Moving, Shalida A. Askanazi

Things keep moving 

The river keeps flowing

The owls keep peering 

The sun keeps shining 

The forest keeps breathing 

Things keep moving 

The town keeps chattering 

The seeds keep growing 

The music keeps playing 

The light keeps dimming 

Things keep moving even when we can’t get out of bed 

When all we can stomach is a sip of water

When our tears leave white streaks down our cheeks 

When our feet tap to an unheard beat

When the earth spins 

Things keep moving 

We keep living 

We keep moving 

Shalida A. Askanazi is poet, author, and disability rights activist from Cleveland, Ohio. She is the author of the poetry collection The Lazarus Girl, which was self-published in 2020. Using her personal journey of being a black disabled woman, Shalida works to make sure there are accurate portrayals of the disabled community in her writing. She is currently working on a memoir.

Selected Works, Koss


Black and White and Red, a Thing for Emily Dickinson

In Australia, Magpies spurn their monochrome.

With sonar-red eyes lit, they pick their victims.

Pedestrians, take care, don’t be joyful or too swift;

Bicyclists beware of where you pedal.

A white beak might reap a trophy eye

as Emily’s hope streaks laughing ‘cross the sky.

Wuthering Heights Pieces


Hare & Magpie


Magpie & Bag 


Koss (they/them/she) is a queer writer and artist with an MFA from SAIC. They have work in or forthcoming in Diode Poetry, Five Points, Hobart, Cincinnati Review, Lunch Ticket, Gone Lawn, Scissors and Spackle, Bending Genres, Anti-Heroin Chic, Prelude, Up the Staircase Quarterly, Chiron Review, North Dakota Quarterly, South Florida Poetry Journal, Spillway, San Pedro River Review, Spoon River Poetry Review, Rogue Agent, Rat’s Ass Review, Boats Against the Current, Alien Buddha, Westchester Review, Kissing Dynamite, Schuylkill Valley, Amethyst Review, and many others. They were also included in Best Small Fictions 2020 and won the 2021 Wergle Flomp Humor Poetry Award. Koss received BOTN nominations in 2021 for fiction (Bending Genres) and poetry (Kissing Dynamite). Keep up with Koss on Twitter @Koss51209969 and Instagram @koss_singular. Website:

It’s Spring Break Somewhere, Kristin Garth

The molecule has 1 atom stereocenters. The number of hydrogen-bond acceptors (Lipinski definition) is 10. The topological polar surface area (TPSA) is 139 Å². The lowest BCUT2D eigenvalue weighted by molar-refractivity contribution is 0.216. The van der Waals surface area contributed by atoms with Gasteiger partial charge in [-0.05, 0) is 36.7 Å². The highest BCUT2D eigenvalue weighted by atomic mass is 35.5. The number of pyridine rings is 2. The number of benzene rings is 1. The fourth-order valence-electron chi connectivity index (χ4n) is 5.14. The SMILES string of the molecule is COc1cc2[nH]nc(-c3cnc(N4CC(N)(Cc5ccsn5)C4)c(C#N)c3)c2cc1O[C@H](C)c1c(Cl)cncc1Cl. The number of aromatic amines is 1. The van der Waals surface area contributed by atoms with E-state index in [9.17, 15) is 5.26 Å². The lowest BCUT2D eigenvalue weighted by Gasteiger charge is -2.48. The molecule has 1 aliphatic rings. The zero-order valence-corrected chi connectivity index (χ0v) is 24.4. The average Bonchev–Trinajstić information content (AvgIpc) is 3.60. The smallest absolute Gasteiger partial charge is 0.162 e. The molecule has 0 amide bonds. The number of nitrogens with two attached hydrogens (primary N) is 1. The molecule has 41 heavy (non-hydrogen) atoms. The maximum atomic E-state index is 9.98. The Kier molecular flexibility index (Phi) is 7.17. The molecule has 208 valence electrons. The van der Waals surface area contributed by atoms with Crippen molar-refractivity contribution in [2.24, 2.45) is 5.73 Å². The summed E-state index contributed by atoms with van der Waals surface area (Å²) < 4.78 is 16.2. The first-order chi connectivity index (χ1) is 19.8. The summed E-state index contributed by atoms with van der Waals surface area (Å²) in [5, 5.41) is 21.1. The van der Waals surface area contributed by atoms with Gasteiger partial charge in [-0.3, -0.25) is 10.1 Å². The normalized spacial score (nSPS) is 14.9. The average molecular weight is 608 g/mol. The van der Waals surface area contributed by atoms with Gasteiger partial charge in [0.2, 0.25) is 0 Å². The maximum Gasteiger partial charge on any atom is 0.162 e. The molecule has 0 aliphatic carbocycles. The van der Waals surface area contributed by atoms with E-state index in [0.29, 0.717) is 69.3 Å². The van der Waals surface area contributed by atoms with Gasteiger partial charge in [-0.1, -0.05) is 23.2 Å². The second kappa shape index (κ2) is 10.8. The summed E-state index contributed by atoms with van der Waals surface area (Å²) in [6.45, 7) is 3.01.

When you live in a place people 
come for spring break, shop at grocery stores 
proximate to the dolphins and seagulls 
sometimes college tourists mistake you for 
some girl going wild approximately their 
own age.  Approach with carts full of Coronas
to bump yours full of produce to prepare
chicken pot pie.  Not Spring Break, Pensacola,
but you know it is somewhere when they say 
hi.  Mention parties at their condos while 
you exit towards the baking aisle.  Do they 
think you are a cougar, mistake a womanchild 
smile for some lost party girl they’ve found? 
If it’s spring break somewhere, it finds you in town. 

Kristin Garth is a Pushcart, Rhysling nominated sonneteer and a Best of the Net 2020 finalist, the author of a short story collection You Don’t Want This (Pink Plastic Press), The Stakes (Really Serious Literature) and many more books.

Three Poems, Rusty Morrison



A doe in our front yard is chewing the last bud from our rose bush. Its petals are the crystalline pink of Himalayan salt. With our bedroom window open, we can watch her brown eyes set and a pair of full moons rise in their sockets. I close my eyes, for what seems only a moment, but already it’s morning and my husband is gone. Did he leave for the office? I walk outside to see if his car is still in the driveway and find a crow on the phone-wire with shiny black feathers. Their shine is a mirror I’m caught in. If the crow soars into the clouds, will he carry me away with him? Yahoo News on my laptop reports that dice manufactured these days have dots that rub off on one’s hands. This seems to me the way it should be since luck should turn blank and thus open to interpretation. My mother had a blank expression in her eyes when she scowled and ranted at the TV news, at me, at her long-dead husband, my father, as if he were still stooped and silent beside her. In her last months, she lived in a care facility. She would turn toward the wall, facing away from me, when I’d sit beside her. We were, to each other, mirrors more dangerous than crow feathers. 


A few weeks ago, my husband Ken read the registered letter that came to us both. He said that excavators would be first, then carpenters would work deep in the earth to build a subterranean bistro that a group of wealthy investors had planned to open sixteen miles below our house. Along with the letter was a report from the county confirming the investors’ rights. The study they commissioned guaranteed there will be no impact on our property and that the bistro is beneath the limit of our property line.  “…and so, and so…,” chirrups a mockingbird in the tree outside the window. It’s mimicking Ken’s voice, as it often seems to, at dawn. So often I wake up angry. Ken isn’t here. If he were in bed beside me, he’d tell me there’s nothing to be done. He'd smile and say he found humor in the registered letter’s explanation that we’ll receive a dozen free gingerbread scones once a week, for the lifetime of the bistro, as a courtesy. I know the bird won’t answer but I ask it if Ken is still in the hospital, where I’ll drive again this morning in rush hour traffic, between cars with white motionless men driving them, as if chiseled from stone. Is that how I look? The bistro’s promotional flyer says they’ll feature three kinds of organic coffee, served at the precise temperature of urban strife in the morning and urban loneliness at night. Each cup will be accompanied by $20-a-pound Muscovado sugar, and cream from free-ranging cows—all of it described as deliciously and convincingly authentic, which is what convinces us that it’s not.